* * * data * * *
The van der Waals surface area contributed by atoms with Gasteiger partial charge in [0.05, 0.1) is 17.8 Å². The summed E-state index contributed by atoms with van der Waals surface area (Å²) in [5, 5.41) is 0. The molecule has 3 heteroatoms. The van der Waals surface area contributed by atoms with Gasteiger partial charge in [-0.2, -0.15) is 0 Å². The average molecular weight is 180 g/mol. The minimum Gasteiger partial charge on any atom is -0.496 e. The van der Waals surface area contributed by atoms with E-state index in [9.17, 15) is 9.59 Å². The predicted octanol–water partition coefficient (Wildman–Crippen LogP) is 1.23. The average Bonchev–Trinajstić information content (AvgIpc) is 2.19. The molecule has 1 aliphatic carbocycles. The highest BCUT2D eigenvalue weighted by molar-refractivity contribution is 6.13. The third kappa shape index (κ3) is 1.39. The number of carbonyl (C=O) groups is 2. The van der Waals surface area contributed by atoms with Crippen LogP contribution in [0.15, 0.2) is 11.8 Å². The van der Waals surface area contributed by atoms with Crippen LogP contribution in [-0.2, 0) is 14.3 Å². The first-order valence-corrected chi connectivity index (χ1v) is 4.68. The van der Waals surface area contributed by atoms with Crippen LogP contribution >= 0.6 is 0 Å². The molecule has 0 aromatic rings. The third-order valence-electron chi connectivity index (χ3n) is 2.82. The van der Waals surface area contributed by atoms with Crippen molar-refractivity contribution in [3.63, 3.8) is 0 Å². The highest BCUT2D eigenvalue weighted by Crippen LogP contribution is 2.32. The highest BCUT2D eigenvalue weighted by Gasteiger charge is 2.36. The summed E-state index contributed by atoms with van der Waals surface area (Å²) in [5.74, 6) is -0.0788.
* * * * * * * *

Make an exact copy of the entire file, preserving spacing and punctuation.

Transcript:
The van der Waals surface area contributed by atoms with Gasteiger partial charge in [0.05, 0.1) is 17.8 Å². The summed E-state index contributed by atoms with van der Waals surface area (Å²) in [5, 5.41) is 0. The molecule has 3 heteroatoms. The van der Waals surface area contributed by atoms with Gasteiger partial charge in [-0.2, -0.15) is 0 Å². The average molecular weight is 180 g/mol. The minimum Gasteiger partial charge on any atom is -0.496 e. The van der Waals surface area contributed by atoms with E-state index in [9.17, 15) is 9.59 Å². The predicted octanol–water partition coefficient (Wildman–Crippen LogP) is 1.23. The average Bonchev–Trinajstić information content (AvgIpc) is 2.19. The molecule has 1 aliphatic carbocycles. The highest BCUT2D eigenvalue weighted by molar-refractivity contribution is 6.13. The third kappa shape index (κ3) is 1.39. The number of carbonyl (C=O) groups is 2. The van der Waals surface area contributed by atoms with Crippen LogP contribution in [0.15, 0.2) is 11.8 Å². The van der Waals surface area contributed by atoms with Crippen LogP contribution in [-0.2, 0) is 14.3 Å². The first-order valence-corrected chi connectivity index (χ1v) is 4.68. The van der Waals surface area contributed by atoms with Crippen LogP contribution >= 0.6 is 0 Å². The molecule has 0 aromatic rings. The third-order valence-electron chi connectivity index (χ3n) is 2.82. The van der Waals surface area contributed by atoms with Crippen molar-refractivity contribution in [3.63, 3.8) is 0 Å². The highest BCUT2D eigenvalue weighted by Crippen LogP contribution is 2.32. The highest BCUT2D eigenvalue weighted by Gasteiger charge is 2.36. The summed E-state index contributed by atoms with van der Waals surface area (Å²) in [5.74, 6) is -0.0788.